With residences in Paris, Manhattan, Marrakech and Tangiers, Pierre Bergé and Yves Saint Laurent had this fairy-tale country retreat built not far from Château Gabriel, the late 19th C mansion the fashion power couple purchased in 1980 on an 120-acre estate. After the death of the couturier in 2008, the business mogul sold their storied Paris apartment and the chateau as well as most of their museum-quality art and antiques collection but kept ‘La Datcha’ (the French spelling for the Russian word dacha meaning holiday home). This 19th C flamboyant country cottage was decorated by Jacques Grange. It was built as a multi-purpose living area with a main room and only a small kitchen and powder room. It has no bedrooms. Bergé asked Grange a few years ago to build an outhouse, with a covered walkway, that would be linked to the cabin and that would serve as a sleeping annex containing a guest suite and a master bedroom.

Salon at the Datcha Grange created for Saint Laurent at Chateau Gabriel. Antique stained-glass doors and pine paneling line the multipurpose salon that takes up most of the property’s Russian-style main building, which was created in the 1980s for Bergé and his late partner, the fashion designer Yves Saint Laurent. The Orientalist mantel and mirror are 19th-century French, and the Austrian horn armchairs and chaise longue are upholstered in kilims; the carpet is 19th-century Russian, as are the table at left and the carved bench beside it.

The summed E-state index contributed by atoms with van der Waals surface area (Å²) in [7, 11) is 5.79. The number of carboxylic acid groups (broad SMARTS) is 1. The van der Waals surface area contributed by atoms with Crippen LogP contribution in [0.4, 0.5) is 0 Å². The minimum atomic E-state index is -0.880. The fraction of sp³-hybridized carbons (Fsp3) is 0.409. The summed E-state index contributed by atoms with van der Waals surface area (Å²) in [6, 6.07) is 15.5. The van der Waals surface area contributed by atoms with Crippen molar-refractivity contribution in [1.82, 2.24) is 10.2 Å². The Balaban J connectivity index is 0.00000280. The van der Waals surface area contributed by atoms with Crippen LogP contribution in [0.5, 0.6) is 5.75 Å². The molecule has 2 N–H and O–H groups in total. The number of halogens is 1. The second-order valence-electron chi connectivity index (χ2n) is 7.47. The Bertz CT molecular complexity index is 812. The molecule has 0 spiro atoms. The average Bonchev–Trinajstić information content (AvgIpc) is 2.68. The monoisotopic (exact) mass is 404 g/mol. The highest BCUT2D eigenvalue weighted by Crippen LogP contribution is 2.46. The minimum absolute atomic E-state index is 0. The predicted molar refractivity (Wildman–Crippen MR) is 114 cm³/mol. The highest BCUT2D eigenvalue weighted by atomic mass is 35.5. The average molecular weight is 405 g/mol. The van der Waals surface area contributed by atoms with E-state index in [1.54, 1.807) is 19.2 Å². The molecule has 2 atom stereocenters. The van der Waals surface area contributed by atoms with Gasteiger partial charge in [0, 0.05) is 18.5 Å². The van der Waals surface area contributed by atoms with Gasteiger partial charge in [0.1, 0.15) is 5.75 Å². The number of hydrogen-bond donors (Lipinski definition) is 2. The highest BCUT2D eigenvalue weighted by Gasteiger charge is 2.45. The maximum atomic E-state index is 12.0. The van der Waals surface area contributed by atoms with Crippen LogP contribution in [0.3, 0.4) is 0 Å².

Salon at the Datcha Grange created for Saint Laurent at Chateau Gabriel. Antique stained-glass doors and pine paneling line the multipurpose salon that takes up most of the property’s Russian-style main building, which was created in the 1980s.

The designer at work in Paris, 1974. By Reginald Gray/courtesy of Condé Nast Archive.

The designer at work in Paris, 1974. By Reginald Gray/courtesy of Condé Nast Archive.

In the apartment in Rue de Babylone objects were layered and brought together in a unique juxtaposition. Ancient Greek statues, Modern Masterpieces, Augsburg Silver, Cameos, William Morris tapestries and great works of Modernism all came together creating a very rich and opulent mise en scene for the groundbreaking couturier. Inspired initially by Marie de Noailles and perhaps a little by the apartment of “Coco” Gabrielle Chanel, their apartment developed a personality of its own, glorying in its own self-conscious brilliance. The combination of old master paintings, with a Warhol portrait of their dog Moujik cohabiting happily with seventeenth century reliquaries, was groundbreaking. This juxtaposition embraced the triumphs of modernity in the form of Eileen Grey and Mondrian and supported them with objects with serious historical gravitas.